Film Review: Scott Pilgrim vs. The World

While I generally do not go into films expecting to hate them, I was fully prepared to hate Scott Pilgrim. For one, it stars Michael Cera whom I feel has the acting ability of a four year old as a Christmas tree in a pre-school play. For another, I do not like being told what I should watch and ultimately think is cool. And finally I felt the film might be a bit pretentious considering that its marketing material declares that it is an epic of epic epicness.

The first twenty minutes of Scott Pilgrim did nothing to change my mind. Scott (played adequately* by Michael Cera) is not exactly a likable character, in fact he is kind of a self centered ass. The first act of the film revolves introduces us to Scott and his self serving behavior. He has little regard for anyone’s feelings except his own. He is dating high-schooler Knives Chau (Ellen Wong) for the sole purpose of propping up his ego. Then at seemingly the drop of a hat Scott starts stalking the mysterious new girl in town, Ramona Flowers (Mary Elizabeth Winstead) and things begin to get interesting.

Ramona has seven evil exes and before Scott and Ramona can go off to hipster heaven Scott must defeat them. It is here that the film really takes off, both stylistically and from a story standpoint. Stylistically the film is a love letter to video game fans. Between the 8-bit overlays to the sound effects to the framing of Scott’s battles as if it was part of an arcade fighting game the film seems specifically targeted for that specific demographic. Most of the time I found it quite endearing although at times I was on the verge of sensory overload.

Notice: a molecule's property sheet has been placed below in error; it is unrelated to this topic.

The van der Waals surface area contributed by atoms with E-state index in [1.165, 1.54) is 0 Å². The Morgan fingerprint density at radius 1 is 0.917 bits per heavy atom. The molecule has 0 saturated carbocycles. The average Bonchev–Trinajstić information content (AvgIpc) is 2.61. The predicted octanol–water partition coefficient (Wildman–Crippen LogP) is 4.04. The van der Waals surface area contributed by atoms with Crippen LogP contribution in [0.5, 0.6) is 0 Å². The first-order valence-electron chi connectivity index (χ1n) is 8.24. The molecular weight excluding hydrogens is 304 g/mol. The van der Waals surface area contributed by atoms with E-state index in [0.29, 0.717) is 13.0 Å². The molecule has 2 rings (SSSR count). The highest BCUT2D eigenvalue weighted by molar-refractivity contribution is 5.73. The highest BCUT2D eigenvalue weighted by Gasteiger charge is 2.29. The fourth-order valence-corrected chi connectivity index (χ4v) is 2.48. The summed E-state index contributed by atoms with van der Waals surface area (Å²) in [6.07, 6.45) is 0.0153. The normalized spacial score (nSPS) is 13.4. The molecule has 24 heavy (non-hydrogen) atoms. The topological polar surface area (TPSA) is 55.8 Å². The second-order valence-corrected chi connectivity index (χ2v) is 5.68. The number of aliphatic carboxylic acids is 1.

On the story end of the things, the seven exes are all nicely varied, with each fight taking place in a unique environment with a unique outcome. Scott is no superhero and he often times takes a beating, much to my enjoyment, but the ways he escapes death at the hands of these super powered freaks is quite enjoyable. Director Edgar Wright does a great job letting the scenes develop and speak for themselves. Scott’s battle with evil ex #3 Todd (Brandon Routh) is both action packed and smart with an ending that is as hysterical as it is satisfying.

As much fun as the battles with the exes are, they fail to mask a lack of character development with anyone in the film and the audience is forced to accept Scott’s motivations at the end purely at face value despite nothing in the film ultimately pushing him towards that end. That is not to say that the ending does not work, it does but only in the shallowest of possible ways. Ultimately I enjoyed the bulk of the film and found my self satisfied with the ending.

Scott Pilgrim is a quirky film that is going to turn off a lot of people for a variety of issues. But if you get past the issues and accept that the film thinks it is cooler than it actually is it has some things that really stand out. Including some truly fantastic and endearing performances from Winstead as Ramona and Kieran Culkin as Scott’s best friend and roommate Wallace. Is Scott Pilgrim the best film of the year? In my estimation no its not. But it is something different that happens to be quite fun and should be celebrated as such.

4 out of 5.

*Adequately is about as strong a word I think I can give to describe Cera’s performance in anything at this point.


3 thoughts on “Film Review: Scott Pilgrim vs. The World

  1. One of my favorite characters was Wallace Wells and I absolutely loved every battle. The first time I saw coins from the defeated foe was a little odd, though.

    I’ve never been a fan of Cera but, though this movie hasn’t changed my opinion of him, I couldn’t see another actor in his place.

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